Have Americans developed a taste for torture?
ASK THIS | February 13, 2006
The author of a new book on torture wonders why public response to an issue that cuts to the very core of America's national identity has been so muted. And he lays out a series of questions for President Bush, congressional candidates and your readers aimed at bearing witness to what may turn out to be a fundamental shift in moral choices by the American public.
By Alfred W. McCoy
Questions for President Bush about Torture:
Q. Are you prepared to instruct the CIA to provide information that will assist the Council of Europe's ongoing investigation into CIA rendition flights and secret prisons?
Q. A Federal judge has considered releasing hundreds of photos and several videotapes of prisoner abuse at Abu Ghraib beyond the two dozen already broadcast by CBS. Weighing national security versus freedom of the press, do you think that those photos should be released to the press and public?
Q. Are you concerned as Commander-in-Chief that, among the hundreds of service men and women charged with abuse of detainees in Afghanistan and Iraq, nobody above the rank of sergeant has been prosecuted?
Questions for Congressional candidates about for Torture:
Q. Do you think that a bipartisan investigation, on the model of the 9/11 Commission, should be formed to examine allegations of detainee abuse in Afghanistan and Iraq as well as the International Red Cross's charges of systematic "torture" at Guantanamo?
Q. Do you think that Congress's passage of the "Detainee Treatment Act 2005" goes far enough to prevent future incidents of inhumane treatment and torture?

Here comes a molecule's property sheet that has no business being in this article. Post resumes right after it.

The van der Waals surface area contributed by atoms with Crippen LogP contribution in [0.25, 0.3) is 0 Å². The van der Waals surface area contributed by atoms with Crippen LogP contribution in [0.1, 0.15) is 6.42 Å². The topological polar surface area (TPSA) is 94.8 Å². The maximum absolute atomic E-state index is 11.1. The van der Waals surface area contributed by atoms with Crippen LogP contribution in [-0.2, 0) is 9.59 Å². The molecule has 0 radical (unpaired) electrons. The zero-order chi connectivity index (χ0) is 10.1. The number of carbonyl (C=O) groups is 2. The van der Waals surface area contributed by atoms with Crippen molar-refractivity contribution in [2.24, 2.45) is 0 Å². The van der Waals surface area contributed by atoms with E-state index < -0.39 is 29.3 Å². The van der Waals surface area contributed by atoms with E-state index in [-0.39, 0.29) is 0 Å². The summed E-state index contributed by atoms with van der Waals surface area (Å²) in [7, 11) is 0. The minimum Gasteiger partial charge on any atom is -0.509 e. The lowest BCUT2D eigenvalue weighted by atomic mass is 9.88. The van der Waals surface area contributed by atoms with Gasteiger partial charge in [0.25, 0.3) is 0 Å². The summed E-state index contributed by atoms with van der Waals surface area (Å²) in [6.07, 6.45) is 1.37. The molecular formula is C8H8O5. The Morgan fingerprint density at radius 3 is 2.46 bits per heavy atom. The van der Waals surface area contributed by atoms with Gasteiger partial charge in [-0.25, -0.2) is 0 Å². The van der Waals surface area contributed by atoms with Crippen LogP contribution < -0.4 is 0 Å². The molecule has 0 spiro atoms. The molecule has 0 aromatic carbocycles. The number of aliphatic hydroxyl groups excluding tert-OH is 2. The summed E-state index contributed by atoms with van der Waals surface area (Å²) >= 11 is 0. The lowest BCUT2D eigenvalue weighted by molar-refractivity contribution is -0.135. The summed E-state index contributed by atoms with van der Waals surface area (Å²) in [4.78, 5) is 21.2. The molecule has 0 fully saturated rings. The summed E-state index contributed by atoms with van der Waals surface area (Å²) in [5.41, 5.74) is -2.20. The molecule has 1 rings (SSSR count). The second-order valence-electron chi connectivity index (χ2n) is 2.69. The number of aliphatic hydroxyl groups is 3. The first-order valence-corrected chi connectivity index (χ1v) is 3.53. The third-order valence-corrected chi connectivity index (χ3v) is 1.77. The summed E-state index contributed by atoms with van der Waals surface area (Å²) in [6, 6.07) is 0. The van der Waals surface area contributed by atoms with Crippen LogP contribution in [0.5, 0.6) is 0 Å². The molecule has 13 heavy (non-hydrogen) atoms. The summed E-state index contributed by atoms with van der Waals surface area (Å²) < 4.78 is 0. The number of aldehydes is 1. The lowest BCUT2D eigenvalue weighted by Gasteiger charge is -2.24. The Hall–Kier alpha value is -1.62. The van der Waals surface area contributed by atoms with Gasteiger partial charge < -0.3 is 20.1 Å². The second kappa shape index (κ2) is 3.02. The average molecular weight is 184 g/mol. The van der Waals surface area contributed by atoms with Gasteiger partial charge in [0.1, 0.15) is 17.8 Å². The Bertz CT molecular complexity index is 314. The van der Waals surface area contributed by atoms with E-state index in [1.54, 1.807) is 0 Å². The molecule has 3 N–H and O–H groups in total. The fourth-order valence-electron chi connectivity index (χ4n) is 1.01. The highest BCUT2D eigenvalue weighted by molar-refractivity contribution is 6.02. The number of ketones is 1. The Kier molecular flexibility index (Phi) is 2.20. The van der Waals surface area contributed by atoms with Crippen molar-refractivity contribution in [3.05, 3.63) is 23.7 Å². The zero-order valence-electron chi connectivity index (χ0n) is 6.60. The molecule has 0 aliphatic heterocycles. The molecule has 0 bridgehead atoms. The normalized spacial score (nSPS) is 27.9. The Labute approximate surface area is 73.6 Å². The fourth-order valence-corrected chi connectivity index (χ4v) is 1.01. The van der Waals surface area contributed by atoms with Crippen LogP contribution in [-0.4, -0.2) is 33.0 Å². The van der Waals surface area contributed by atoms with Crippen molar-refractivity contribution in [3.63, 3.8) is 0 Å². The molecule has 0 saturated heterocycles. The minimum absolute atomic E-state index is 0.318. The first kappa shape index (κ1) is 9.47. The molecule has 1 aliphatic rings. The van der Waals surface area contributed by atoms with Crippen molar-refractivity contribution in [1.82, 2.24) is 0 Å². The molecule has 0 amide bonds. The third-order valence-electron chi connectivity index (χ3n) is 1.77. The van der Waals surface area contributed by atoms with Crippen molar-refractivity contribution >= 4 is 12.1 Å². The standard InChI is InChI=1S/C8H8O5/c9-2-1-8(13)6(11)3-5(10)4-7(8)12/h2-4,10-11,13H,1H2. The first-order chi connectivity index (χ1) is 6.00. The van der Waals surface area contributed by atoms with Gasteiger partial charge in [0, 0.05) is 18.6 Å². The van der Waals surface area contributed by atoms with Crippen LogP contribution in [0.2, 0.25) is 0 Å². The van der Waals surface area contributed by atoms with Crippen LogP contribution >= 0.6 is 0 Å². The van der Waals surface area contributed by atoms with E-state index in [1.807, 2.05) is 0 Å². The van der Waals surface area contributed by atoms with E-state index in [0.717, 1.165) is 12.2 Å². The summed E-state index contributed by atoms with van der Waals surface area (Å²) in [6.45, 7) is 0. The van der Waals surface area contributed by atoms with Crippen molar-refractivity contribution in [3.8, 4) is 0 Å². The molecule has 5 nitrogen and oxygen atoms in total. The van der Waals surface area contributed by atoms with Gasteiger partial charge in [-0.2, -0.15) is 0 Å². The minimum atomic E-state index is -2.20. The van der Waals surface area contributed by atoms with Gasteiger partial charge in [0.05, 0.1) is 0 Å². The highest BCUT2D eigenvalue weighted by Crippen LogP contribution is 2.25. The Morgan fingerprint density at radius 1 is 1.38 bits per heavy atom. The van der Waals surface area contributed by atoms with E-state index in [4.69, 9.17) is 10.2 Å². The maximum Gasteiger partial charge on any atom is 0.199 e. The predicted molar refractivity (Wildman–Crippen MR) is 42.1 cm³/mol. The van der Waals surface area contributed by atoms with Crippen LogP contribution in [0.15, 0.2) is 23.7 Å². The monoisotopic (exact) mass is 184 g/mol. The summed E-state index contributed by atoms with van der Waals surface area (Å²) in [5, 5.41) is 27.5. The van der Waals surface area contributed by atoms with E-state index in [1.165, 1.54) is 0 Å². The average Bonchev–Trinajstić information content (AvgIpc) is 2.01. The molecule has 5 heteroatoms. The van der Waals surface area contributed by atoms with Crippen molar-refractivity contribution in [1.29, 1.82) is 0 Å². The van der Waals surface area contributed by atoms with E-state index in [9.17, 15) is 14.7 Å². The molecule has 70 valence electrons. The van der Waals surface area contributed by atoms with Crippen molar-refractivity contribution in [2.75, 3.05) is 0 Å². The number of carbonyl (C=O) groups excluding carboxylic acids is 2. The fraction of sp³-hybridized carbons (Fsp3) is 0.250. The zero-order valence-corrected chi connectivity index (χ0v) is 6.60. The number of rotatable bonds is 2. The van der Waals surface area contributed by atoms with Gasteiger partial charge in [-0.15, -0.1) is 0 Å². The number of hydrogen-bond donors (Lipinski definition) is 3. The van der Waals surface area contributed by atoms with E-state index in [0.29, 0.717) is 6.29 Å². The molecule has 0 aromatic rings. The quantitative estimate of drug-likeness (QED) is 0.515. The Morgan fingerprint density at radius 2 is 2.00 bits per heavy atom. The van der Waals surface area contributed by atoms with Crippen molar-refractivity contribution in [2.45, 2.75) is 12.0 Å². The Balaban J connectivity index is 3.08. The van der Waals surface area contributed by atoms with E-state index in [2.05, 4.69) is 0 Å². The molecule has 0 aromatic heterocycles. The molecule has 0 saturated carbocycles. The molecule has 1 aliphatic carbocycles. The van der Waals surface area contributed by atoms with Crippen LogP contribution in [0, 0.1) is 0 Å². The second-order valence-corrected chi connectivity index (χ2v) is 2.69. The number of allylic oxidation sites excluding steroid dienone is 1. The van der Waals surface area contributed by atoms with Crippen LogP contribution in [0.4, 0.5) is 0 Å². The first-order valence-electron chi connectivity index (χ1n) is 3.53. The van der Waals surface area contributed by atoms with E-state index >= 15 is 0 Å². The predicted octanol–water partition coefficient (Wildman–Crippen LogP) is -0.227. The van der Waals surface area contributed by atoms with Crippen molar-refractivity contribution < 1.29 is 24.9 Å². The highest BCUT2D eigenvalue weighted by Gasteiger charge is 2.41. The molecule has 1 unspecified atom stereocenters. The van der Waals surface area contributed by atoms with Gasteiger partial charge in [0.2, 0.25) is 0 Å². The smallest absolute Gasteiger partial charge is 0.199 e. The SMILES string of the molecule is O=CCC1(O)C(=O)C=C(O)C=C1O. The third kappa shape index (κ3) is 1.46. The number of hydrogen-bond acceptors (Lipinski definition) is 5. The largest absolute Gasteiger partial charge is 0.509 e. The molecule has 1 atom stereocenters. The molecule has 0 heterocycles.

Q. In medieval Europe, the Inquisition's interrogation manuals called waterboarding "the standard French torture" ("torturae Gallicae Ordinariae"). Do you feel that the CIA or other U.S. agencies should be allowed to use torture techniques like waterboarding?
Q. Last December while Congress was passing the "Detainee Treatment Act 2005" allowing use of coerced testimony at Guantanamo's tribunals and in the U.S. Court of Appeals, the British House of Lords barred all such evidence because torture is "an unqualified evil" that offends the "bedrock moral principle" of British common law. Do you think that Congress should begin from this moral principle in either amending the "Detainee Treatment Act" or considering future legislation?
Q. Do you agree with Vice President Cheney's recommendation that the CIA be given an exemption from U.S. laws and treaties that prohibit inhumane treatment or torture of detainees?
Q. Do you think the benefits of intelligence gained outweigh the cost of damage done to America's international leadership by ongoing treatment of detainees at Guantanamo that the International Red Cross has called "tantamount to torture"?
Q. The United Nations and European Union ban both physical and psychological torture on medical evidence that psychological abuse does more lasting damage to the victims. Do you think that U.S. laws and military regulations governing interrogation should be revised to prohibit all psychological abuse and psychological torture?
Questions for Men and Women on the Street about Torture:
Q. Television dramas like "24" and "NYPD Blue" teach us that the quickest way to get criminals to talk is to rough them up. Do you think roughing up die-hard terrorists in the real War on Terror will produce the same results that cops get in TV shows?
Q. Can you think of any circumstances in which torture might be effective?
Q. Do you think that the Bush administration was justified back in 2001-2002 in allowing abusive interrogation of terror suspects in Afghanistan, Iraq, and Guantanamo?
Q. Do you think that those photos of abused prisoners at Abu Ghraib prison in Iraq damaged America's standing in world?
Q. Do you think Congress's recent ban on torture will end abuse of prisoners by U.S. military and CIA?